Wednesday, February 20, 2013


At the beginning of January we invested in a wood stove for our living room.  Best investment ever.

I can't just leave it there.  You see, I have a rocky relationship with wood stoves that goes several years back to Kentucky... I have to include the back story on this one.

We moved to LaGrange, KY (20 miles north of Louisville) in 2004, because Scott was asked to help start a church.  Housing was not quite as affordable there as it is in Mississippi, and so we went with the  Fixer upper route rather than a TINY newer home.

The home we chose had great bones.  It was 100 years old, in the historic district, had a great yard, etc. However, it needed some major work inside.  Scott lived there for three months working to remodel the home while I stayed in New Albany with the children.  He knocked out a wall, painted everything, and removed a furnace and drop ceiling in the kitchen.  We southeners ignorantly reasoned, an efficient pellet stove would do the same thing as a furnace... and it would eliminate the need for the ugly drop ceiling and giant furnace taking up half the kitchen!


That pellet stove only kept us warm when we were hugging it.

We put another wood stove in the front fireplace, but it was a small antique model.  When it was going strong and hot, the room was tolerable.  However, every morning, no matter how full we would pack the thing at night, it was empty and cold.

And we could see our breath inside our downstairs.  And our toilet froze all the time.  And I had to wear gloves inside the house.  And we would often go do school at the library or community center to stay warm.  And I learned how to split wood.

We even made silly pictures around our woodpile, because it was such a big part of our life...

All this for the lady who often calls herself an albino Mexican, wishing she could live in a more tropical climate than Mississippi!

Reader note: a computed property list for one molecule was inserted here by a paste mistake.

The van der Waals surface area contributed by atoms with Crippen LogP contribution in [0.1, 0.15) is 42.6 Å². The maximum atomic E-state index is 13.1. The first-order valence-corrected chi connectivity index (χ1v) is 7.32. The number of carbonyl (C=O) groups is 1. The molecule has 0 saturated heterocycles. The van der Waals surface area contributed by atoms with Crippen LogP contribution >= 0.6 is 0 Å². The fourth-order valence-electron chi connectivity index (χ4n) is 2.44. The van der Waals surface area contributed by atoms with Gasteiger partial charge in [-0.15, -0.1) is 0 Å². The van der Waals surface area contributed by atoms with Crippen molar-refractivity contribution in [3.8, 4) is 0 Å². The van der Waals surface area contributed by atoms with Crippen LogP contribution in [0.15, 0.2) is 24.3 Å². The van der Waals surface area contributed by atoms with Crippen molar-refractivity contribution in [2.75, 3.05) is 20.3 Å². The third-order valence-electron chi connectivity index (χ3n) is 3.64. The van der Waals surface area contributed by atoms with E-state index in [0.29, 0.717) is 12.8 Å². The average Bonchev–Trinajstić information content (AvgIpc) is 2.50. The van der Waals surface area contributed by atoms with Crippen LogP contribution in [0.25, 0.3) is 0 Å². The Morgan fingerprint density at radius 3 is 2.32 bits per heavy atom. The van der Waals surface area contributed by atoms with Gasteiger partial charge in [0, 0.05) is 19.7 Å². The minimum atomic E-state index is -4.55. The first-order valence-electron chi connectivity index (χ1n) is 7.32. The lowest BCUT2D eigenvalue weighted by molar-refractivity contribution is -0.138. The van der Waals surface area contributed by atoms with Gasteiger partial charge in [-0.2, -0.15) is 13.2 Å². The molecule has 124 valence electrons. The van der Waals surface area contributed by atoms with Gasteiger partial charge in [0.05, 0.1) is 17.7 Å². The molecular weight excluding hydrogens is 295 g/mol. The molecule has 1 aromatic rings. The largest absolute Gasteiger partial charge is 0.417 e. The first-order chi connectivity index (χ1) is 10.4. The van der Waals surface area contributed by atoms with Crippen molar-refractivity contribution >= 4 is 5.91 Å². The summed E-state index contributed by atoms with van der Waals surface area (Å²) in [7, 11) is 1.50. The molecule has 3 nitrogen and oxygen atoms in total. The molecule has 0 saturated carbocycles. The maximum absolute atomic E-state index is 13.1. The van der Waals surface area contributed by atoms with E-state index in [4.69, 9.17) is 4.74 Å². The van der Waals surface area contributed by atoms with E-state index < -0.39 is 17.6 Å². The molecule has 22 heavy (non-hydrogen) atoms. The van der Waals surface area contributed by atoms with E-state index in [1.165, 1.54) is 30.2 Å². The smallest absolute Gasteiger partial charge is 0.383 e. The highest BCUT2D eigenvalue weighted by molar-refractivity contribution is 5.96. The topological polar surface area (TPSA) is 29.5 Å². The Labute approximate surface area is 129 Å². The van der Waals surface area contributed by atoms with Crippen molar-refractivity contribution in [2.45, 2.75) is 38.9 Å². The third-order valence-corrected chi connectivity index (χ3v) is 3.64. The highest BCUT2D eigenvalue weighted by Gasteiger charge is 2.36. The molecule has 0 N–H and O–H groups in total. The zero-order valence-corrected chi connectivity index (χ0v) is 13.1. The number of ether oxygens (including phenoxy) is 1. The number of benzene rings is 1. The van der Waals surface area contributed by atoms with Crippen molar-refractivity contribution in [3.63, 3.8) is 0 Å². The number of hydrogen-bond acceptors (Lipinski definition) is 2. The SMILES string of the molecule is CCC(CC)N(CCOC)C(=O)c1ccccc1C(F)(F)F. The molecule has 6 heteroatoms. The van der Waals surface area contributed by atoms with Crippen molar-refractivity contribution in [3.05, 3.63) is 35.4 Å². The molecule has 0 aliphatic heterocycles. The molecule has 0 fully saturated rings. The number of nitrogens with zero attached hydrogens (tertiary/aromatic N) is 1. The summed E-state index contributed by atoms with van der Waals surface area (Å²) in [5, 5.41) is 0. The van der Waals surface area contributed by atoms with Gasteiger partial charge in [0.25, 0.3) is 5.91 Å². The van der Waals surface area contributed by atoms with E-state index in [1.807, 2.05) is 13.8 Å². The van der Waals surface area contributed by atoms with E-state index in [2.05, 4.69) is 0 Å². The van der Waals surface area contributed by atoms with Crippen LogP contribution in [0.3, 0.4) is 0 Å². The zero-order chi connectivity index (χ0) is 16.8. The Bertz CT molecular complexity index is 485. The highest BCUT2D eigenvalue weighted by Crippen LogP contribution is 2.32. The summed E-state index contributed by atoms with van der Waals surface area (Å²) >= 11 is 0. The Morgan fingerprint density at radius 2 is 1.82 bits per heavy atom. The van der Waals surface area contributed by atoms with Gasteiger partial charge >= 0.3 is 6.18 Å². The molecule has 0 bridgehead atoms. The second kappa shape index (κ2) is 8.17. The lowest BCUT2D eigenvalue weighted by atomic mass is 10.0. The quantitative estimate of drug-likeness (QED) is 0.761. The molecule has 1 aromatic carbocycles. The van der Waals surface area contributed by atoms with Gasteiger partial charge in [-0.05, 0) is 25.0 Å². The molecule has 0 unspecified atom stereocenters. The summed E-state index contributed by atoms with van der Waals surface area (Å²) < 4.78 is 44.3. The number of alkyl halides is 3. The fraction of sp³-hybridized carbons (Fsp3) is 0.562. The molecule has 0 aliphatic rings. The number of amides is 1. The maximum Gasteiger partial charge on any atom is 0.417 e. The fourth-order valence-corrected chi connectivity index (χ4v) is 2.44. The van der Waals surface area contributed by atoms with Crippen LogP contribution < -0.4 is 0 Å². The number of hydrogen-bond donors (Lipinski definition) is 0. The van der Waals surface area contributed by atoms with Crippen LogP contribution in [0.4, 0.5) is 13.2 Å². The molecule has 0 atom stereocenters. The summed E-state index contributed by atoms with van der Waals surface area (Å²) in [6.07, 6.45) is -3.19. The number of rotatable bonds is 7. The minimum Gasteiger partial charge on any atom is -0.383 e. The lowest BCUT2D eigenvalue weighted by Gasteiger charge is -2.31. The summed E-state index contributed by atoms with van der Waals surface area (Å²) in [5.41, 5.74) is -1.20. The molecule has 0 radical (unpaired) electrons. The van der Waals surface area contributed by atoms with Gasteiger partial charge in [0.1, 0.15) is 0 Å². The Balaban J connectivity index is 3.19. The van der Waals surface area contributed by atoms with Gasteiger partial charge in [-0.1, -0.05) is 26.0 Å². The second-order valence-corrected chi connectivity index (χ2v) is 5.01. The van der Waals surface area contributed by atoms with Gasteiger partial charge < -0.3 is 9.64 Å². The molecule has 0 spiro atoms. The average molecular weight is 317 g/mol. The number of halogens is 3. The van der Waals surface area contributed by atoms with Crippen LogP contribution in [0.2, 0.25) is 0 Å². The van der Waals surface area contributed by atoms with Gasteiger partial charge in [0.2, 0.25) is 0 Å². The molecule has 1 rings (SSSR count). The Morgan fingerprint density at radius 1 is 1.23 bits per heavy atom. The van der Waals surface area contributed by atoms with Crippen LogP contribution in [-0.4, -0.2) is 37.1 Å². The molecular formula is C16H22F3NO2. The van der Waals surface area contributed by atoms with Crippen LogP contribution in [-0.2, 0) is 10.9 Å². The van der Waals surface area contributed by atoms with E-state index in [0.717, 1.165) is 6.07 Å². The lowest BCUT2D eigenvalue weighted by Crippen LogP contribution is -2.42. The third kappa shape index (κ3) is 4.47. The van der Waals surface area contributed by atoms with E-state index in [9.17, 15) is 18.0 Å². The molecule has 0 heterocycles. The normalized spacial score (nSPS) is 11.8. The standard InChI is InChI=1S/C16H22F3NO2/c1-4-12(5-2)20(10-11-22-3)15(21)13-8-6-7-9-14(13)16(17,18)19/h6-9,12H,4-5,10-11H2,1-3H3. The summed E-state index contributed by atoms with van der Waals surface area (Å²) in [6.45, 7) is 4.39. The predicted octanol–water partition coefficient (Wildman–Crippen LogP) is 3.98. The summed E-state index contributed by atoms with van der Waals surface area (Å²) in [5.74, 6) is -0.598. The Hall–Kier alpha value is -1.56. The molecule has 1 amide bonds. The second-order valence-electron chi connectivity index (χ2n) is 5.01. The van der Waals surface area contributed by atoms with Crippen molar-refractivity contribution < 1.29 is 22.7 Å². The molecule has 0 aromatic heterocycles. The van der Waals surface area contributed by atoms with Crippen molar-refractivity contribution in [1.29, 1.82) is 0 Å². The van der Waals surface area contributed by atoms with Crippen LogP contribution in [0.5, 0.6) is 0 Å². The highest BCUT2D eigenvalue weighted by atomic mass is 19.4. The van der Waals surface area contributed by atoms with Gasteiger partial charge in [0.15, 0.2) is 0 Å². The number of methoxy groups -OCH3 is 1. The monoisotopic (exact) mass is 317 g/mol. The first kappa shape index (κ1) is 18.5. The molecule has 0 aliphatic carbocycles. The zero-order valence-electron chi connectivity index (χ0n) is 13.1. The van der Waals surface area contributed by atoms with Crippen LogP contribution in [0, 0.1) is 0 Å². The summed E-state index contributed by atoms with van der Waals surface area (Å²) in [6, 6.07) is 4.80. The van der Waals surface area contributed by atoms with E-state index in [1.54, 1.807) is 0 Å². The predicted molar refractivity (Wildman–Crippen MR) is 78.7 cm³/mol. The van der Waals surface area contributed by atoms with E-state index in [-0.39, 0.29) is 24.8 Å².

**Now, I am just setting the scene so that you can understand the depths of my desire to have a warm house and give you a little background on my pent up dislike for wood stoves...  That Kentucky house was great from April- October, and I OFTEN miss my very dear friends from there.

When we moved back to Mississippi and decided to build a house, there were a few "must-haves."  Lots of natural light, WARMTH, and closet space topped the list.

Well, 2 outa 3 ain't bad... unless it's January!

Our home here in Mississippi has sprayed insulation, great windows, and a completely brick exterior.  All of the makings for warmth.  However, it has an open floor plan with concrete floors... and a heat pump instead of gas heat.  When we built our house, gas was higher than it had ever been, and we were trying to do the "green thing."  Unfortunately, our home topped out at about 59 degrees.  Anything higher and the heat would just run and run... but not get above 60 degrees!

 For the next several years, Scott tried to convince me to put a wood stove in our living room.  I protested and argued and MIGHT have shown my hiney once or twice about it.  I did NOT want to ruin the pretty arched opening with some rigged up ugly wood stove patched in the hole with bubble gum and aluminum foil...   I preferred to be cold over having a junky looking, smoky smelling, freezing in the morning house.

I am a little bit opinionated.  And not always as submissive as I would like.

After a few years of busting knuckles and being unproductive, because 57 degrees is just a little too chilly for me indoors, I started researching wood stoves.  It turns out that all wood stoves are not created equal.  A $100 wood stove bought from a junk shop and a new wood stove with modern technology are far from equal... in looks and performance.

We purchased a wood stove which vents out the back and up our chimney, eliminating the need to "patch up" the opening in order to seal it off.  Because it is new and was installed in a newer chimney, it draws very well.  Our house is not smoky or sooty, and it is WARM!!!!  Like 68-70 degrees warm!

When will I learn to listen to my husband!?  I am thankful every day for warmth, and it is a good reminder that when I listen to Scott, I am usually happier in the end!

1 comment:

Mable Sargent said...

Mrs. Duley, how I ejoyed reading this story. It WARMED :) my heart and I thank you for bringing me smiles today.

I'm new at this although, I have had my site for a while I wasn't using it. It is great stories like yours that keep me encouraged.

Visit Aunt Mable at for TipCents.